What I absolutely love and loathe about Donald Trump Mary Altaffer/AP

Donald Trump has said throughout this election that the U.S. shouldn’t have gone into Iraq in 2003, shouldn’t have intervened in Libya’s civil war in 2011, and said we shouldn’t be helping Syrian rebels or trying to topple that country’s dictator Bashar al-Assad.

Trump has consistently said these types of interventions have only helped extremists like ISIS and ultimately hurt U.S. security.

He’s right. Finally someone is saying the obvious! Trump also isn’t the only person who’s made these important foreign policy points, including many military and terrorism experts.

So who disagrees with this view? George W. Bush, Barack Obama, Hillary Clinton and most of the Washington elite. Why do so many political elites support foreign policy decisions that so many others—including majorities of Americans—now consider colossal mistakes?

Good question.

Ron Paul asked the same question of Republicans in 2008 when he ran for president, and quizzed both parties again in 2012. Senators Rand Paul and Bernie Sanders have challenged the foreign policy status quo of regime change and nation building in this election.

Now the presumptive Republican nominee is directly challenging our current foreign policy orthodoxy.

This is long overdue. I love it. Significantly changing our foreign policy has easily been my primary issue for the last decade and a half.

So why don’t I support Donald Trump?

Because of everything else.

Trump actually didn’t always oppose the Iraq War. So what? I’m no purist. How Trump views that debacle now is far more important. Trump didn’t always oppose the 2011 Libya intervention either. No big deal. His position today is key. I want leaders willing to learn from mistakes (Hillary Clinton’s astounding and frightening inability to learn a damn thing alone makes her unworthy of the presidency.)

But what about Trump’s suggestion that we should go to war with countries to take their oil? How is that really different from what we’ve done in Iraq and Libya? Is it not just Trump’s own version of mistakes we’ve made in Iraq and Libya?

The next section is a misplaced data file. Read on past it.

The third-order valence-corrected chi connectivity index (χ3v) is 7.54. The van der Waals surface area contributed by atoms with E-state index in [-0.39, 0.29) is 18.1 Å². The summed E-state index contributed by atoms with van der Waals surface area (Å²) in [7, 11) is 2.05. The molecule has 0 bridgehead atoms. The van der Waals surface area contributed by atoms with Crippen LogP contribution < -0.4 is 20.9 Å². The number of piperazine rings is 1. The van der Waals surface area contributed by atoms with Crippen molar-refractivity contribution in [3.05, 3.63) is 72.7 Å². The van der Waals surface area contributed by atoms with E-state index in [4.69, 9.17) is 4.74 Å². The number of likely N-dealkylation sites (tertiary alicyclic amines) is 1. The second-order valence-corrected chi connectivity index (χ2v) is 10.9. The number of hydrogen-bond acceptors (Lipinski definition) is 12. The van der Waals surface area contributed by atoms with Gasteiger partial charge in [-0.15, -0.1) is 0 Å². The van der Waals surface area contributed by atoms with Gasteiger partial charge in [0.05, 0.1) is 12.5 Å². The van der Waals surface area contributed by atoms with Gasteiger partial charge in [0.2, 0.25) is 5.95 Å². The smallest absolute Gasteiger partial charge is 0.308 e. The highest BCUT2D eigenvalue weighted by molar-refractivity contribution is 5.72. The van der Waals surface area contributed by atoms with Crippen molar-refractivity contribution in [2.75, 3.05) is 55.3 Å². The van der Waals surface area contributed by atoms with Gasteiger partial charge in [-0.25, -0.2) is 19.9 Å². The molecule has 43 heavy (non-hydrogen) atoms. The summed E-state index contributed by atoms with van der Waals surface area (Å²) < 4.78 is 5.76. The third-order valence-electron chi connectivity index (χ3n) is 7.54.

Is Trump’s idea of “bombing the sh*t” out of ISIS really practical? Isn’t part of the problem now that high levels of civilian casualties in U.S. strikes have ended up radicalizing more people than we kill?

What is Trump’s answer? Take out terrorist’s entire families. Seriously. That’s certainly not Ron Paul-style non-interventionism or even Nixonian-Kissinger foreign policy realism—that’s gangsta. It’s the kind of guilty-by-blood insanity that reckless uber-hawks like Republican Senator Tom Cotton have suggested in the past.

Like Cotton, Trump has said that perhaps the U.S. should strike Iran. Really? It would be wise to start a war with a country three times the size of Iraq that has a large pro-American population? Why was Iraq a mistake, again? Trump has also said he would negotiate with Iran to prevent them from developing nuclear weapons. That’s good.

But Trump hasn’t ruled out using nukes himself in Europe. A man running for president of the United States actually said this. Some of his supporters even admire that Trump would have the “guts” to use nukes. Trump’s spokesperson has even asked what’s the point in having nuclear weapons if you wouldn’t use them?

Ronald Reagan sought to rid the world of nuclear weapons. Trump brandishes them.

As much as Trump is a much needed breath of fresh air when it comes to the foreign policy debate in the U.S., he demonstrates time and again that his judgment, if president, might not be any better than the other options (and that’s putting it mildly).

Every shrewd criticism Trump mouths is accompanied by an avalanche of horrible, undesirable and morally indefensible positions.

Trump says our foreign policy is a disaster. Good. He also says we should execute Edward Snowden. Trump fervently believes in using torture. He thinks we should ban all Muslims from the U.S. He’s wrestled with the idea of internment camps. He thinks Gitmo is too empty. He even wants Rudy GiulianiBush-era neoconservatives’ darling in the 2008 presidential election—to take the lead in counter-terrorism efforts.

Libertarians and pro-liberty conservatives need not march in lockstep on every issue. But most of us do share a preference for accepting the risks associated with a free society against the authoritarian impulse to reduce freedom in the name of an unattainable total security. Since 9/11, defending liberty in the U.S. has become an even more crucial, though often difficult, task.

On the libertarian vs. authoritarianism scale, it’s become clear Mr. Trump prefers security to liberty at almost every turn.

So even if Trump is saying some things I like—that I really like—how do I ignore all the rest?

I can’t.

And I won’t be voting for a Republican or Democrat for president in 2016.

Disclosure: I co-authored Senator Rand Paul’s 2011 book The Tea Party Goes to Washington.

Jack Hunter About the author:
Jack Hunter is the Editor of Rare Politics. Follow him on Twitter @jackhunter74.
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